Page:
Observers point out that for the EU to be considering any retaliation just 18 months after the two parties sided ways with an international agreement reflects how the West can negotiate in bad faith. 

The timing of the British government’s decision is not coincidental as it comes on the backdrop of elections in Northern Ireland which was won by the Nationalist Party Sinn Fein.

The stunning victory, the first in Northern Ireland’s history, saw a party that advocates for the reunification with the Republic of Ireland come out on top amid growing popularity. 

After Brexit, England, Scotland, and Wales (all connected by land) left the European single market. However, sending goods to and from Northern Ireland requires additional checks.

Unionists in Northern Ireland are opposed to this as they believe it creates a border in the Irish Sea and threatens Northern Ireland’s place in the United Kingdom. 

Northern Ireland is the only region of the UK that has a land border with the European Union, namely the Republic of Ireland which is not part of the UK. 

The Northern Ireland Protocol prevented the creation of a physical border between the Republic of Ireland and Northern Ireland as any physical barriers could have been the target of armed fighters and bring back unrest to the region. 

To avoid the physical border and checks on the island of Ireland, the UK and EU drew up the Northern Ireland protocol, which moved the trade border to the Irish Sea.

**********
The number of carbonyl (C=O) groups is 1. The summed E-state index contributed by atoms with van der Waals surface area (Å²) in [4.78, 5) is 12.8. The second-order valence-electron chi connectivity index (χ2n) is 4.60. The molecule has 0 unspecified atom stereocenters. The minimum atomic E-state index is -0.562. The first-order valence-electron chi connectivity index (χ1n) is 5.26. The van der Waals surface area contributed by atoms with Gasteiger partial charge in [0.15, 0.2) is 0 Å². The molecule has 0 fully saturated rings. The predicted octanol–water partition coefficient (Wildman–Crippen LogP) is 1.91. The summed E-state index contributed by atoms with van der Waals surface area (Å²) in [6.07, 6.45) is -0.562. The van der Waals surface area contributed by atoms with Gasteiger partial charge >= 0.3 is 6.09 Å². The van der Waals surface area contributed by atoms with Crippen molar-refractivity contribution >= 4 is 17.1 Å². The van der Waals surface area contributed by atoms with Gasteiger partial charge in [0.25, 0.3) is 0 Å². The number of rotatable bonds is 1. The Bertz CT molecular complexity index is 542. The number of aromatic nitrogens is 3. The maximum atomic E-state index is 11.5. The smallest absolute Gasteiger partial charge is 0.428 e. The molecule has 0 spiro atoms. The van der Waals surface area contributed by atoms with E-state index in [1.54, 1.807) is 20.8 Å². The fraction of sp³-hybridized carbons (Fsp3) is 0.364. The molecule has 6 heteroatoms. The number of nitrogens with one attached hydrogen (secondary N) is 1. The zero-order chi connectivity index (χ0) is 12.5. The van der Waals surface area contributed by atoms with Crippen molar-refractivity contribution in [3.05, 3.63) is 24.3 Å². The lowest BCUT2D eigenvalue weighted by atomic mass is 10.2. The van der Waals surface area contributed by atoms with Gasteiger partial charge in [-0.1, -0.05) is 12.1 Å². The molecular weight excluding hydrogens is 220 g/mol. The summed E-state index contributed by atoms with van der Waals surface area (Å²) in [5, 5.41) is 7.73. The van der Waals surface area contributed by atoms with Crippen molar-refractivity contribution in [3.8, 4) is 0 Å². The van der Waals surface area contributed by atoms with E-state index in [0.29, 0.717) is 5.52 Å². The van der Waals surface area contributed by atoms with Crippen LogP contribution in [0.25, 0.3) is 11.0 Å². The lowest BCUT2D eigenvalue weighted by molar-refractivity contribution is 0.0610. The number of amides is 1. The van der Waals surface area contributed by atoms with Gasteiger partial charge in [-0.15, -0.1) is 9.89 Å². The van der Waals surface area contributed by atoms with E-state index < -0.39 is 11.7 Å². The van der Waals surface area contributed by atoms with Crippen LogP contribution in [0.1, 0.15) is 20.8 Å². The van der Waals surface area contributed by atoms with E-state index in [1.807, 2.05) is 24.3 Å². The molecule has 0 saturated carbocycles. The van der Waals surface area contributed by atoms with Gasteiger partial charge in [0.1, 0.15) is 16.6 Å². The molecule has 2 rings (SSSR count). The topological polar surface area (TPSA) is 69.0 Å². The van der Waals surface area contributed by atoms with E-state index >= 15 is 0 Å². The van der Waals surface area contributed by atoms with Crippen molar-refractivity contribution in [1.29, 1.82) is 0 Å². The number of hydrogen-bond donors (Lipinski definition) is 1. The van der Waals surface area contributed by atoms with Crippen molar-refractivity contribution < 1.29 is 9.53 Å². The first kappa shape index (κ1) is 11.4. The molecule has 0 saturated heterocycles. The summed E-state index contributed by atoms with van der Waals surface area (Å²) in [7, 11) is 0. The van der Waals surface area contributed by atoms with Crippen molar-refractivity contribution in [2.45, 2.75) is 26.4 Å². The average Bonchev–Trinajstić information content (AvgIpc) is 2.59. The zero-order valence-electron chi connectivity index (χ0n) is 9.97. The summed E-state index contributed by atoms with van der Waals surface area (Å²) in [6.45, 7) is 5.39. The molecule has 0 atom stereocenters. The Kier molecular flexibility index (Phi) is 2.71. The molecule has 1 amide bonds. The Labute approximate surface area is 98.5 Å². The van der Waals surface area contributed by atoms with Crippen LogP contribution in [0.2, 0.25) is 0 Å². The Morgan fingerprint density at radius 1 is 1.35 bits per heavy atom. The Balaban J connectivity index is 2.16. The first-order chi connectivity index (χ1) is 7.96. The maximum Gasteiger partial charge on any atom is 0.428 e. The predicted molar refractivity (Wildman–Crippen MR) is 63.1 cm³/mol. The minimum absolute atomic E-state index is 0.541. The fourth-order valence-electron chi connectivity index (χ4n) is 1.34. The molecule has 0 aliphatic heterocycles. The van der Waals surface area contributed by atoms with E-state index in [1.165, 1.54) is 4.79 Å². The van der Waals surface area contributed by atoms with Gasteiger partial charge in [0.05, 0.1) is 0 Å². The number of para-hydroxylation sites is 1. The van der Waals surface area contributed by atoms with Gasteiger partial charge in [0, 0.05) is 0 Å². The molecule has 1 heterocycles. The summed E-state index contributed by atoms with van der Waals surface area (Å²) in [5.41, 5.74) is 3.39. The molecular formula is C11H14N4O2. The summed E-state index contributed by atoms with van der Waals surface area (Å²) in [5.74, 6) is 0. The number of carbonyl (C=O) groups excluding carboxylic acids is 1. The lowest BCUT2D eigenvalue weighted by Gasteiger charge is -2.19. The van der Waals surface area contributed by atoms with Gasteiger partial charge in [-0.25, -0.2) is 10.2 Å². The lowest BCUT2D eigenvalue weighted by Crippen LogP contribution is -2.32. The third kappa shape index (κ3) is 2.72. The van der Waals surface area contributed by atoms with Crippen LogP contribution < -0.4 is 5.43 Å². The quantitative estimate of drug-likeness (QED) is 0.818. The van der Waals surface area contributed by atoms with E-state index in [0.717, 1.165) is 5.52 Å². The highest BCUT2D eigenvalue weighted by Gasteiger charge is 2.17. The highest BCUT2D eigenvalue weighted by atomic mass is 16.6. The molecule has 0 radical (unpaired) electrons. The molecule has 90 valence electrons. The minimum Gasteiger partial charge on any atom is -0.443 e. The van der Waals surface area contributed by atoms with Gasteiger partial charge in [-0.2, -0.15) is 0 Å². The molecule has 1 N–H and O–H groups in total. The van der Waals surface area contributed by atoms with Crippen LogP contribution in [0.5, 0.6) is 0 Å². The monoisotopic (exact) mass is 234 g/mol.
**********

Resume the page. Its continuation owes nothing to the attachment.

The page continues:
The Democratic Unionist Party (DUP), labels the protocol as an "an existential threat" to the future of Northern Ireland. 

In the Northern Ireland Assembly election earlier this month, the DUP refused to return to a power-sharing deal with Sinn Fein. 

Under the rules of the Northern Ireland Assembly, there must be a power-sharing executive with both a First and Deputy First Minister who represent both Unionist and Nationalist communities.

The DUP refused to nominate one, citing the Northern Ireland Protocol.

The DUP welcomed the decision by Truss, saying that they will take “cautious” steps towards rejoining the power-sharing executive in Northern Ireland. 

Observers say the British government is taking unilateral measures on the Brexit deal to please the unionists in Northern Ireland (who want the Protocol scrapped) at the expense of legal action and a trade war with the EU. 

The DUP’s leader in Westminster, Jeffrey Donaldson, says Truss’s statement was “a welcome if overdue step.”

His party would like to see progress on the legislation “in days and weeks, not months,” he added.

Sinn Fein accuses the government of letting the DUP “hold society to ransom”.

Most other parties in Northern Ireland want to keep the protocol, with some minor changes to ease the burden on businesses.

The EU argues this was all addressed in the NI protocol saying “It avoids a hard border on the island of Ireland, protects the 1998 Good Friday (Belfast) Agreement in all its dimensions, and ensures the integrity of the EU Single Market.”

For instance, the same medicines continue to be available in Northern Ireland at the same time as in the rest of the UK, the EU commission said. 

The Irish foreign secretary, Simon Coveney, says “I deeply regret the decision of the British government to introduce legislation in the coming weeks that will unilaterally dis-apply elements of the protocol on Ireland/Northern Ireland.”

Coveney said such action was “damaging to trust and will serve only to make it more challenging to find solutions to the genuine concerns that people in Northern Ireland have about how the protocol is being implemented”.

Johnson has defended his government saying "there will be a necessity to act" over the protocol if the EU's position does not change. He said the Protocol was now out of date as it was designed before the coronavirus pandemic, a rising cost of living crisis, and Russia's war with Ukraine.